UK tax agency said to have collected 5.1 million biometric voiceprints without explicit consent

UK tax agency said to have collected 5.1 million biometric voiceprints without explicit consent

The UK tax agency has collected 5.1 million biometric voice records through its Voice ID authentication service since January 2017, according to a report by Big Brother Watch.

Her Majesty’s Revenue and Customs (HMRC) said it would allow callers to opt-out when it announced the service, but it does not present any option to British taxpayers calling the agency’s self-assessment helpline. Instead, it asks users to repeat the phrase “my voice is my password,” though Big Brother Watch discovered through investigation that it is possible to avoid providing the biometric record by saying “no” three times at certain points in the process.

The first two times the user says “no,” the system responds: “Sorry, it’s important you repeat exactly [emphasis in recording] the same phrase. Please say ‘My voice is my password’” Big Brother Watch reports.

“The EU General Data Protection Regulation (GDPR), incorporated in UK law through the Data Protection Act 2018, prohibits the processing of biometric data for the purpose of uniquely identifying a person, unless the there is a lawful basis under Article 6,” Big Brother Watch says in the report. “However, because voiceprints are such sensitive data – and voice IDs are not necessary for dealing with tax issues – HMRC must also request the explicit consent of each taxpayer to enrol them in the scheme, as required by Article 9 of GDPR. However, HMRC has in fact railroaded taxpayers into this unprecedented ID scheme. On our analysis, that means HMRC must now delete this giant biometric database.”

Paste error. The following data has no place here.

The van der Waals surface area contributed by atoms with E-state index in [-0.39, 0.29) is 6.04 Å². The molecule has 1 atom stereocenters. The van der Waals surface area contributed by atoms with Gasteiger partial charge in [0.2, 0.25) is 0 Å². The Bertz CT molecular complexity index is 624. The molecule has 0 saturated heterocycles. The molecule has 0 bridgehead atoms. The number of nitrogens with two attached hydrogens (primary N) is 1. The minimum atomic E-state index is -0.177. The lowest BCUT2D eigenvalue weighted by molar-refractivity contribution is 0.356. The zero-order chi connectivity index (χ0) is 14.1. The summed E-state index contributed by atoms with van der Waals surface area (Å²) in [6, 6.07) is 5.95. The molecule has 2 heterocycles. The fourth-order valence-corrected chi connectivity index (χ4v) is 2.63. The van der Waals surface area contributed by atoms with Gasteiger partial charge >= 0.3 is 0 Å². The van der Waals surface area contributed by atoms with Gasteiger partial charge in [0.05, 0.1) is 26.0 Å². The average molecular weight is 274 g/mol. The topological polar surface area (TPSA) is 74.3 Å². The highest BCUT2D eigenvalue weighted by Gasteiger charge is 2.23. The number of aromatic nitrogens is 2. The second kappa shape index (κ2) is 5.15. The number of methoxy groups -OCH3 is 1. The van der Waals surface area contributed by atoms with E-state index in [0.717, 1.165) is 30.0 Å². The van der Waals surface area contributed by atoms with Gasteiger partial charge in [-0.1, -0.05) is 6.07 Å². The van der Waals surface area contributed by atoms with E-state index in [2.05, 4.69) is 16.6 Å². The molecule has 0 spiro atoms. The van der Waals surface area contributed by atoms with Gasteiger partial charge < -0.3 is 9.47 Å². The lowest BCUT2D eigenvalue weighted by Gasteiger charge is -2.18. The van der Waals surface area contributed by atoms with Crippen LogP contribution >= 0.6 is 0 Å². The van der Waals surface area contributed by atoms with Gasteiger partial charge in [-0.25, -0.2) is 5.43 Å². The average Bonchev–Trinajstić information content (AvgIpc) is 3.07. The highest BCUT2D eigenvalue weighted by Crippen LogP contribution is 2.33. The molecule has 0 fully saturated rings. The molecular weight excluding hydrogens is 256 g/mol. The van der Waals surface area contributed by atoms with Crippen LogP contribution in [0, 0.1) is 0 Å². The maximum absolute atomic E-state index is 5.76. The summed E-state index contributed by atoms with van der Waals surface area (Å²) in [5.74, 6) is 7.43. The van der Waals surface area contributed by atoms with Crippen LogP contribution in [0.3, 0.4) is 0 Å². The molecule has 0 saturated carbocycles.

The privacy group has filed a formal complaint with the Information Commissioner’s Office (ICO), which is investigating. While the number of Voice ID records was revealed by HMRC in response to requests filed under the freedom of information act (FOIA), the agency did not disclose whether the records are shared with third parties or other government agencies, or how users could have their records deleted from the database.

“HMRC’s voiceprint scheme appears to be almost surreptitious, failing to meet basic data protection principles,” said Privacy Matters Director and data protection law expert Pat Walshe. “The non-transparent manner harvesting of people’s data and significant questions of lawfulness are troubling. Given the significant number of citizens involved, and the potential for broader use of biometric voiceprints by government agencies, the ICO could issue a notice requiring the temporary suspensions of the scheme.”

“Our Voice ID system is very popular with customers as it gives a quick and secure route into our systems,” an HMRC spokesperson responded. “The Voice ID data storage meets the highest government and industry standards for security.”

The use of biometrics by the UK’s Home Office and police have drawn criticism for a lack of clear governance rules and slow oversight procedures.

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